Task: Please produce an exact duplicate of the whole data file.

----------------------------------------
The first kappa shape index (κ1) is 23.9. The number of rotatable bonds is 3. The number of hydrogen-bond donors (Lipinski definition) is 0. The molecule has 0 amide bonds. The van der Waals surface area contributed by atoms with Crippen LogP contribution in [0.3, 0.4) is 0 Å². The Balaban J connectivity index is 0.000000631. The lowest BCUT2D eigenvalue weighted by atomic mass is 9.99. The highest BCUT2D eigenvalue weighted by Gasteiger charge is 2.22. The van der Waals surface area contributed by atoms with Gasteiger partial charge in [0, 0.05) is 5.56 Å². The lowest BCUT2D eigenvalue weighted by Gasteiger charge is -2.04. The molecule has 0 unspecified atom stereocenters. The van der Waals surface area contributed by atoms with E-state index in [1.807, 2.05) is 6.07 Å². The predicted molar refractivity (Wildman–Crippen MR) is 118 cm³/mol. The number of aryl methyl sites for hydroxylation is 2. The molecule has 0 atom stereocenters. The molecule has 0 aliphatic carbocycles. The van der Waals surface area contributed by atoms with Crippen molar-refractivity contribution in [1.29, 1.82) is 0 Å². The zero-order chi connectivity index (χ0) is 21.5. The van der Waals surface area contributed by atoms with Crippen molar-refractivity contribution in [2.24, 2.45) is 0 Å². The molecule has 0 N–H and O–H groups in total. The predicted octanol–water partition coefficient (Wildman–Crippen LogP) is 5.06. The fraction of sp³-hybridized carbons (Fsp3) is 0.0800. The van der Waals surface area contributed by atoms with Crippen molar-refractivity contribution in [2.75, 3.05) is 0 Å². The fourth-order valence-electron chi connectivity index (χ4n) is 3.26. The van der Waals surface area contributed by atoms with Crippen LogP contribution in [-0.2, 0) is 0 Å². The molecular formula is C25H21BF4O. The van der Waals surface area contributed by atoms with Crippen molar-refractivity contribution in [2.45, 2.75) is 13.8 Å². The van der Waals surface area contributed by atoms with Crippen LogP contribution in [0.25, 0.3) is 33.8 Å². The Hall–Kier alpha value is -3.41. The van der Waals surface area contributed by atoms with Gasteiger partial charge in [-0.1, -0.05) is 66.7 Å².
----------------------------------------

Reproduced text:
The first kappa shape index (κ1) is 23.9. The number of rotatable bonds is 3. The number of hydrogen-bond donors (Lipinski definition) is 0. The molecule has 0 amide bonds. The van der Waals surface area contributed by atoms with Crippen LogP contribution in [0.3, 0.4) is 0 Å². The Balaban J connectivity index is 0.000000631. The lowest BCUT2D eigenvalue weighted by atomic mass is 9.99. The highest BCUT2D eigenvalue weighted by Gasteiger charge is 2.22. The van der Waals surface area contributed by atoms with Gasteiger partial charge in [0, 0.05) is 5.56 Å². The lowest BCUT2D eigenvalue weighted by Gasteiger charge is -2.04. The molecule has 0 unspecified atom stereocenters. The van der Waals surface area contributed by atoms with E-state index in [1.807, 2.05) is 6.07 Å². The predicted molar refractivity (Wildman–Crippen MR) is 118 cm³/mol. The number of aryl methyl sites for hydroxylation is 2. The molecule has 0 atom stereocenters. The molecule has 0 aliphatic carbocycles. The van der Waals surface area contributed by atoms with Crippen molar-refractivity contribution in [1.29, 1.82) is 0 Å². The zero-order chi connectivity index (χ0) is 21.5. The van der Waals surface area contributed by atoms with Crippen molar-refractivity contribution in [2.24, 2.45) is 0 Å². The molecule has 0 N–H and O–H groups in total. The predicted octanol–water partition coefficient (Wildman–Crippen LogP) is 5.06. The fraction of sp³-hybridized carbons (Fsp3) is 0.0800. The van der Waals surface area contributed by atoms with Crippen molar-refractivity contribution in [2.75, 3.05) is 0 Å². The fourth-order valence-electron chi connectivity index (χ4n) is 3.26. The van der Waals surface area contributed by atoms with Crippen LogP contribution in [-0.2, 0) is 0 Å². The molecular formula is C25H21BF4O. The van der Waals surface area contributed by atoms with Crippen molar-refractivity contribution in [2.45, 2.75) is 13.8 Å². The van der Waals surface area contributed by atoms with Crippen LogP contribution in [0.25, 0.3) is 33.8 Å². The Hall–Kier alpha value is -3.41. The van der Waals surface area contributed by atoms with Gasteiger partial charge in [-0.1, -0.05) is 66.7 Å².